So why is ornament important? I think of patterns of tile, or of geometric grillwork, that I see when passing time. I especially notice it in bathrooms. These provide a place for the mind to work and rest simultaneously. A field of play, perhaps. They are certainly better for the mind than an utterly blank slate (or tile). We like to play off of patterns. I do anyway. And so decoration, on surfaces and tools we use every day, give us something to work with.

It's the idea of play that I think is the stickler here. The arguments against ornament are mostly serious. Ornament is seen as silly, a distraction perhaps. And I suppose in places where total concentration is necessary, it is. The question is, should our lives be spent in that kind of concentration? I don't think that's very healthy-sounding. We need to build in play, just to keep ourselves sane. Our lives can't be built so thoroughly on importance and concentration; there's a reason U.S. Presidents seem to age so quickly.

Decoration, then, keeps us young. Perhaps. Or at least keeps us from getting too old, too fast.

What I see as a deeper problem, then, is not that we need decoration, but that we need to build our lives where decoration and underlying form come together inseparably. Again, the astrological model is one I hold up: that the healthiest approach to decoration is that form and function are in fact one, that the object and the patterns we see in it are the same, not a core and an add-on. That the M&M is one candy, not two parts adhered together.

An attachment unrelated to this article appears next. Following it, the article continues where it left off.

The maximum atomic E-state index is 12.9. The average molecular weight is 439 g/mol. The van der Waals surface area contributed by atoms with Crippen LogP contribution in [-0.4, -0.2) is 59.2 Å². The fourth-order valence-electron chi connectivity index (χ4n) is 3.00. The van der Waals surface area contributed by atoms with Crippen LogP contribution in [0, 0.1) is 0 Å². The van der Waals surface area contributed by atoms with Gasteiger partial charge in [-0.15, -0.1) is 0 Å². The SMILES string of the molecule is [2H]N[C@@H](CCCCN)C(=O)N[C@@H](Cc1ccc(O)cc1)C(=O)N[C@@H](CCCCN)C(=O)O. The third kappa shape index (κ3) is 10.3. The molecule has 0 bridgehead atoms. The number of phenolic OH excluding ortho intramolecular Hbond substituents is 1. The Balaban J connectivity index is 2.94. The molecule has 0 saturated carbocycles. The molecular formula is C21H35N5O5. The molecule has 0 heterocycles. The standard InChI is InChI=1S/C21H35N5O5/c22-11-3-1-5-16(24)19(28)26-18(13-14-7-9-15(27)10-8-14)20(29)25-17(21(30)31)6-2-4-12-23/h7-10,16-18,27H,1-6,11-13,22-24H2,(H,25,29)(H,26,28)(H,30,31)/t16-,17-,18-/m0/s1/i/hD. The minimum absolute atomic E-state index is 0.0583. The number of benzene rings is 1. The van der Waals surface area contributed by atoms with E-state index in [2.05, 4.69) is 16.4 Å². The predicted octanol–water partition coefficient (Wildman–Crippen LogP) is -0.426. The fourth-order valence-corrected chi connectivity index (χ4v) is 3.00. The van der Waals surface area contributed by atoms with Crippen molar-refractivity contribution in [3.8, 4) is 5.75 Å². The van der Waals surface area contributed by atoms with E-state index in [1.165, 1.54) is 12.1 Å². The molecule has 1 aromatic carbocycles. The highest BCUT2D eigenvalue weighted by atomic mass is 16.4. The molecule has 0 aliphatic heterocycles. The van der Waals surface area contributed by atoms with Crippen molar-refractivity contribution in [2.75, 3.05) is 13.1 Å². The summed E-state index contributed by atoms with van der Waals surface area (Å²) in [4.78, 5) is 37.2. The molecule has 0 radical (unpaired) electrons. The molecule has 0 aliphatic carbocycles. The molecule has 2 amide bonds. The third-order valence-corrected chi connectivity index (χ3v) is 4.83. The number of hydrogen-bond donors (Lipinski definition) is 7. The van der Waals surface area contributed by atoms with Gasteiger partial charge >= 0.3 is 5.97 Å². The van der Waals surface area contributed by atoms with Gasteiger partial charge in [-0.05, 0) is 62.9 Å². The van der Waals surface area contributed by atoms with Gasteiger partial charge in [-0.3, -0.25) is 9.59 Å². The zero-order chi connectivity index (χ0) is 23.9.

And this doesn't mean (in maps for example) that every pixel must carry inward meaning. Some marks do not mean anything about the core structure of a place. Sometimes, they are texture. But that texture is part of what the place is about. That paisley print is not coded with instructions; it's an abstract design. But that design, if it fits, becomes part of what you are when you are wearing it. And that texture, that added noise, as it were, even though it is not consciously spoken by you or even understood by you, is part of what you are.

I think this is the root of our modernist discomfort with decoration: we want to be in control. Just like the English Empiricists who promulgated the Plain Style, we want to exercise our conscious power over as much as we can, and to eliminate that which we do not consciously control. This obsession with maintaining an order we can understand is arrogant in the extreme. And in the end it will kill what we love, which is not entirely under our command. That decoration, that patterning we make, turns out to be an imitation of the vast, intricate, impossible to entirely comprehend web of processes that keeps us and this world alive.

Thursday, August 8, 2013

Function and Beauty (In Defense of Useless Maps) - new essay

In a new essay for Cartographic Perspectives, the journal of the North American Cartographic Information Society, called "Function and Beauty (In Defense of Useless Maps)", I discuss some potential pitfalls and opportunities in discussing maps in terms of aesthetics. It ends up dipping heavily into some wider issues. I hope you all enjoy! All comments welcome.